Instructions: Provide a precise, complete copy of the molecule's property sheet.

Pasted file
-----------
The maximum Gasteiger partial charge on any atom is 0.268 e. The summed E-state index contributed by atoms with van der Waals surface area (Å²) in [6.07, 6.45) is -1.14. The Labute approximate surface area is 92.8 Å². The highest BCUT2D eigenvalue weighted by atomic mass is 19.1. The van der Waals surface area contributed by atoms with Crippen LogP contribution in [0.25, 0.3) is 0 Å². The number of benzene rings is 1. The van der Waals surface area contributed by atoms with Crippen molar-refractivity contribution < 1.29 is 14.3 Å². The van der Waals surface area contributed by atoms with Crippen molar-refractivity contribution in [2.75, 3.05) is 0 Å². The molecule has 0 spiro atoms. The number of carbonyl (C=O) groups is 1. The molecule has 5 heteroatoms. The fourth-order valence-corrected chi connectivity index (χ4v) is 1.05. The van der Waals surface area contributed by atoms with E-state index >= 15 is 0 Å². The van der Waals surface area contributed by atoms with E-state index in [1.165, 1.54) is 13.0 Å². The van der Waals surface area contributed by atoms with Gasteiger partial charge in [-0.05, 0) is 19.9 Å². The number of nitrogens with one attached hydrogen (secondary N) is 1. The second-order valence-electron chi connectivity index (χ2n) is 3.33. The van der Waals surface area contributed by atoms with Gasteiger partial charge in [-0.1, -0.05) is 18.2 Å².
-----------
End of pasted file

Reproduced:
The maximum Gasteiger partial charge on any atom is 0.268 e. The summed E-state index contributed by atoms with van der Waals surface area (Å²) in [6.07, 6.45) is -1.14. The Labute approximate surface area is 92.8 Å². The highest BCUT2D eigenvalue weighted by atomic mass is 19.1. The van der Waals surface area contributed by atoms with Crippen LogP contribution in [0.25, 0.3) is 0 Å². The number of benzene rings is 1. The van der Waals surface area contributed by atoms with Crippen molar-refractivity contribution < 1.29 is 14.3 Å². The van der Waals surface area contributed by atoms with Crippen molar-refractivity contribution in [2.75, 3.05) is 0 Å². The molecule has 0 spiro atoms. The number of carbonyl (C=O) groups is 1. The molecule has 5 heteroatoms. The fourth-order valence-corrected chi connectivity index (χ4v) is 1.05. The van der Waals surface area contributed by atoms with E-state index >= 15 is 0 Å². The van der Waals surface area contributed by atoms with E-state index in [1.165, 1.54) is 13.0 Å². The van der Waals surface area contributed by atoms with Gasteiger partial charge in [-0.05, 0) is 19.9 Å². The number of nitrogens with one attached hydrogen (secondary N) is 1. The second-order valence-electron chi connectivity index (χ2n) is 3.33. The van der Waals surface area contributed by atoms with Gasteiger partial charge in [-0.1, -0.05) is 18.2 Å².